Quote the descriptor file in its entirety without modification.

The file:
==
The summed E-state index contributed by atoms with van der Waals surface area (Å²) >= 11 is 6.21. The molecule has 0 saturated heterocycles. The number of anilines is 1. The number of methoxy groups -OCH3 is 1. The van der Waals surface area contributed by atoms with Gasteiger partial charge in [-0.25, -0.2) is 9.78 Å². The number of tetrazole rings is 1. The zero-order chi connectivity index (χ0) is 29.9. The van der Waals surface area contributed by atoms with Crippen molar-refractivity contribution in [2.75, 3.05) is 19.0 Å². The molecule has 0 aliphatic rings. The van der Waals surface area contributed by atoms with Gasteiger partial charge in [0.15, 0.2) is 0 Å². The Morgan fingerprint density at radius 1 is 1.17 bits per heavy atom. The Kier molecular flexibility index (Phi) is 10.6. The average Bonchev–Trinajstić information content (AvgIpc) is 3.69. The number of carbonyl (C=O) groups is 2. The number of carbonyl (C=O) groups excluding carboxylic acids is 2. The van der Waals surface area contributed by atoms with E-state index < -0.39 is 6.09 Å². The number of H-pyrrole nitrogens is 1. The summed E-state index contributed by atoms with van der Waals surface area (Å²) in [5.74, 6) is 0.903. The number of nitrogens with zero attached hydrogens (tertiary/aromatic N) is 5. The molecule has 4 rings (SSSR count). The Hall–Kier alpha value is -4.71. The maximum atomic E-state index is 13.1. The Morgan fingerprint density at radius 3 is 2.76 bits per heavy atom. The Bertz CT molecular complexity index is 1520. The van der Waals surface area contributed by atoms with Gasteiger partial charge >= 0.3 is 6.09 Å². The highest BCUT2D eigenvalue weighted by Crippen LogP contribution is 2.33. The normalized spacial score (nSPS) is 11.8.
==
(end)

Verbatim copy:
The summed E-state index contributed by atoms with van der Waals surface area (Å²) >= 11 is 6.21. The molecule has 0 saturated heterocycles. The number of anilines is 1. The number of methoxy groups -OCH3 is 1. The van der Waals surface area contributed by atoms with Gasteiger partial charge in [-0.25, -0.2) is 9.78 Å². The number of tetrazole rings is 1. The zero-order chi connectivity index (χ0) is 29.9. The van der Waals surface area contributed by atoms with Crippen molar-refractivity contribution in [2.75, 3.05) is 19.0 Å². The molecule has 0 aliphatic rings. The van der Waals surface area contributed by atoms with Gasteiger partial charge in [0.15, 0.2) is 0 Å². The Morgan fingerprint density at radius 1 is 1.17 bits per heavy atom. The Kier molecular flexibility index (Phi) is 10.6. The average Bonchev–Trinajstić information content (AvgIpc) is 3.69. The number of carbonyl (C=O) groups is 2. The number of carbonyl (C=O) groups excluding carboxylic acids is 2. The van der Waals surface area contributed by atoms with E-state index < -0.39 is 6.09 Å². The number of H-pyrrole nitrogens is 1. The summed E-state index contributed by atoms with van der Waals surface area (Å²) in [5.74, 6) is 0.903. The number of nitrogens with zero attached hydrogens (tertiary/aromatic N) is 5. The molecule has 4 rings (SSSR count). The Hall–Kier alpha value is -4.71. The maximum atomic E-state index is 13.1. The Morgan fingerprint density at radius 3 is 2.76 bits per heavy atom. The Bertz CT molecular complexity index is 1520. The van der Waals surface area contributed by atoms with Gasteiger partial charge >= 0.3 is 6.09 Å². The highest BCUT2D eigenvalue weighted by Crippen LogP contribution is 2.33. The normalized spacial score (nSPS) is 11.8.